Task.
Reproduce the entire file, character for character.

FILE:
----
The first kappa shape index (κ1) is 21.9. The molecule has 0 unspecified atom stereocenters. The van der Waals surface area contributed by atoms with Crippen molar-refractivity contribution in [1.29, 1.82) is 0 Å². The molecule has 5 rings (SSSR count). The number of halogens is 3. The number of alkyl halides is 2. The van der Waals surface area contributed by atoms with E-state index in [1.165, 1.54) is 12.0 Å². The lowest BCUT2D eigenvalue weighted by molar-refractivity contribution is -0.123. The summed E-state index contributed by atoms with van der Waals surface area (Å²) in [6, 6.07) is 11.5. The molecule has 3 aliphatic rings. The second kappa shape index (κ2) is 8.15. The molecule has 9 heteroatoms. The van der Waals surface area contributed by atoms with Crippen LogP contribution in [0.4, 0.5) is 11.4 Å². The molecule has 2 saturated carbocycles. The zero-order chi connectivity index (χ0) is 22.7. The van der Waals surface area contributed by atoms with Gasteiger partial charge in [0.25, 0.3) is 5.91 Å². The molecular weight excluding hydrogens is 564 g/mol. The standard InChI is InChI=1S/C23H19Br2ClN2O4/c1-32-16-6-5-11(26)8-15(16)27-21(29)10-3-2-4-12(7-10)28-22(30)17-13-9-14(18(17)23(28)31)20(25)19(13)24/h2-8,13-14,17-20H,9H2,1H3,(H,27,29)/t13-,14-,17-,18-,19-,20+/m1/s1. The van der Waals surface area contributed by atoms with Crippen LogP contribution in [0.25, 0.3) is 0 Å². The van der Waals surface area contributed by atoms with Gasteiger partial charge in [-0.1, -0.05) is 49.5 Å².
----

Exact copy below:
The first kappa shape index (κ1) is 21.9. The molecule has 0 unspecified atom stereocenters. The van der Waals surface area contributed by atoms with Crippen molar-refractivity contribution in [1.29, 1.82) is 0 Å². The molecule has 5 rings (SSSR count). The number of halogens is 3. The number of alkyl halides is 2. The van der Waals surface area contributed by atoms with E-state index in [1.165, 1.54) is 12.0 Å². The lowest BCUT2D eigenvalue weighted by molar-refractivity contribution is -0.123. The summed E-state index contributed by atoms with van der Waals surface area (Å²) in [6, 6.07) is 11.5. The molecule has 3 aliphatic rings. The second kappa shape index (κ2) is 8.15. The molecule has 9 heteroatoms. The van der Waals surface area contributed by atoms with Crippen LogP contribution in [0.4, 0.5) is 11.4 Å². The molecule has 2 saturated carbocycles. The zero-order chi connectivity index (χ0) is 22.7. The van der Waals surface area contributed by atoms with Gasteiger partial charge in [0.25, 0.3) is 5.91 Å². The molecular weight excluding hydrogens is 564 g/mol. The standard InChI is InChI=1S/C23H19Br2ClN2O4/c1-32-16-6-5-11(26)8-15(16)27-21(29)10-3-2-4-12(7-10)28-22(30)17-13-9-14(18(17)23(28)31)20(25)19(13)24/h2-8,13-14,17-20H,9H2,1H3,(H,27,29)/t13-,14-,17-,18-,19-,20+/m1/s1. The van der Waals surface area contributed by atoms with Crippen LogP contribution in [0.25, 0.3) is 0 Å². The van der Waals surface area contributed by atoms with Gasteiger partial charge in [-0.1, -0.05) is 49.5 Å².